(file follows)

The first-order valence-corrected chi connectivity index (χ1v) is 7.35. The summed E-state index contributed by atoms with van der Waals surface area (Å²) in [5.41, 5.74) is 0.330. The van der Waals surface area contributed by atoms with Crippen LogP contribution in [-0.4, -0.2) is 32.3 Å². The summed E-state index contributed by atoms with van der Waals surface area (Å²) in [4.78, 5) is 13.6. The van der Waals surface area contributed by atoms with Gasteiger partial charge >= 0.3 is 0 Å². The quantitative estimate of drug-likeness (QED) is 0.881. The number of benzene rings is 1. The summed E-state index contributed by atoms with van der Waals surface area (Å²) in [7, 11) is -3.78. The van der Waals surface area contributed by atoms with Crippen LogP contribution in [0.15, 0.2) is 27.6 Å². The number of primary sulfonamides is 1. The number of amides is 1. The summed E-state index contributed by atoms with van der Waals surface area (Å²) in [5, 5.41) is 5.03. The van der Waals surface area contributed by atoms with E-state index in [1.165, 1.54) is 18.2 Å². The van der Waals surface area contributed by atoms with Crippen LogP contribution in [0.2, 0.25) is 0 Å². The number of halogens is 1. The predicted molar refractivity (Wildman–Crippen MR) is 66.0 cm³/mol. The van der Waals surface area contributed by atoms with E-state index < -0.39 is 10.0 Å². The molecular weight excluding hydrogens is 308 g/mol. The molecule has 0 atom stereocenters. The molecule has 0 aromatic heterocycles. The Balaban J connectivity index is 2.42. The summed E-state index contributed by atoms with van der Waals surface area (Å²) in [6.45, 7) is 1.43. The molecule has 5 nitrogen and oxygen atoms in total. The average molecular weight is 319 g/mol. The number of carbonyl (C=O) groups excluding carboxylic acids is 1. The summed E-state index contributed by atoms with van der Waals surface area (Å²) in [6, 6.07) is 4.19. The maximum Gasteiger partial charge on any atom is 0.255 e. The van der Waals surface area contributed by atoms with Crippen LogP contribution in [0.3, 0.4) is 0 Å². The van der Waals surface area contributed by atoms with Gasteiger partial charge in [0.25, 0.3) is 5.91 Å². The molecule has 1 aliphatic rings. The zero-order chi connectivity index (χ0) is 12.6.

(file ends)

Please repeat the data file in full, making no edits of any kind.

The first-order valence-corrected chi connectivity index (χ1v) is 7.35. The summed E-state index contributed by atoms with van der Waals surface area (Å²) in [5.41, 5.74) is 0.330. The van der Waals surface area contributed by atoms with Crippen LogP contribution in [-0.4, -0.2) is 32.3 Å². The summed E-state index contributed by atoms with van der Waals surface area (Å²) in [4.78, 5) is 13.6. The van der Waals surface area contributed by atoms with Gasteiger partial charge >= 0.3 is 0 Å². The quantitative estimate of drug-likeness (QED) is 0.881. The number of benzene rings is 1. The summed E-state index contributed by atoms with van der Waals surface area (Å²) in [7, 11) is -3.78. The van der Waals surface area contributed by atoms with Crippen LogP contribution in [0.15, 0.2) is 27.6 Å². The number of primary sulfonamides is 1. The number of amides is 1. The summed E-state index contributed by atoms with van der Waals surface area (Å²) in [5, 5.41) is 5.03. The van der Waals surface area contributed by atoms with E-state index in [1.165, 1.54) is 18.2 Å². The van der Waals surface area contributed by atoms with Crippen LogP contribution in [0.2, 0.25) is 0 Å². The number of halogens is 1. The predicted molar refractivity (Wildman–Crippen MR) is 66.0 cm³/mol. The van der Waals surface area contributed by atoms with E-state index < -0.39 is 10.0 Å². The molecular weight excluding hydrogens is 308 g/mol. The molecule has 0 atom stereocenters. The molecule has 0 aromatic heterocycles. The Balaban J connectivity index is 2.42. The summed E-state index contributed by atoms with van der Waals surface area (Å²) in [6.45, 7) is 1.43. The molecule has 5 nitrogen and oxygen atoms in total. The average molecular weight is 319 g/mol. The number of carbonyl (C=O) groups excluding carboxylic acids is 1. The summed E-state index contributed by atoms with van der Waals surface area (Å²) in [6, 6.07) is 4.19. The maximum Gasteiger partial charge on any atom is 0.255 e. The van der Waals surface area contributed by atoms with Crippen LogP contribution in [0.3, 0.4) is 0 Å². The van der Waals surface area contributed by atoms with Gasteiger partial charge in [0.25, 0.3) is 5.91 Å². The molecule has 1 aliphatic rings. The zero-order chi connectivity index (χ0) is 12.6.